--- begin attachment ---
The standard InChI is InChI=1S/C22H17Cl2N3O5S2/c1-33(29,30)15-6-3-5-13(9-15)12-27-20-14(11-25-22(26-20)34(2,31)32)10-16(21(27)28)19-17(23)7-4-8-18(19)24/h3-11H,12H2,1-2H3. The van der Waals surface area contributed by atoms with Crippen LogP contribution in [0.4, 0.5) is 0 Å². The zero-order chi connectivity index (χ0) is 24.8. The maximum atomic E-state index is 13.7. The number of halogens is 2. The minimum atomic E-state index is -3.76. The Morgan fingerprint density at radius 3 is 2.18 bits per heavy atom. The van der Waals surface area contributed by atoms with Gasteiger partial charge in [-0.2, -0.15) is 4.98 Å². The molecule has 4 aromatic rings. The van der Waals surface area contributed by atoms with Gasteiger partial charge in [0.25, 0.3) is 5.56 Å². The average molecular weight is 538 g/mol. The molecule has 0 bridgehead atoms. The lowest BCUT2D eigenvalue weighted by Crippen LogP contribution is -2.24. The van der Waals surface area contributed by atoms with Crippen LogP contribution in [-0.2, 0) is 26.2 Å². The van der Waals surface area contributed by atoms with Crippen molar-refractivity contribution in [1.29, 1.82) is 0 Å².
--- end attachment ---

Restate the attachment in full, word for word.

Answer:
The standard InChI is InChI=1S/C22H17Cl2N3O5S2/c1-33(29,30)15-6-3-5-13(9-15)12-27-20-14(11-25-22(26-20)34(2,31)32)10-16(21(27)28)19-17(23)7-4-8-18(19)24/h3-11H,12H2,1-2H3. The van der Waals surface area contributed by atoms with Crippen LogP contribution in [0.4, 0.5) is 0 Å². The zero-order chi connectivity index (χ0) is 24.8. The maximum atomic E-state index is 13.7. The number of halogens is 2. The minimum atomic E-state index is -3.76. The Morgan fingerprint density at radius 3 is 2.18 bits per heavy atom. The van der Waals surface area contributed by atoms with Gasteiger partial charge in [-0.2, -0.15) is 4.98 Å². The molecule has 4 aromatic rings. The van der Waals surface area contributed by atoms with Gasteiger partial charge in [0.25, 0.3) is 5.56 Å². The average molecular weight is 538 g/mol. The molecule has 0 bridgehead atoms. The lowest BCUT2D eigenvalue weighted by Crippen LogP contribution is -2.24. The van der Waals surface area contributed by atoms with Crippen LogP contribution in [-0.2, 0) is 26.2 Å². The van der Waals surface area contributed by atoms with Crippen molar-refractivity contribution in [1.29, 1.82) is 0 Å².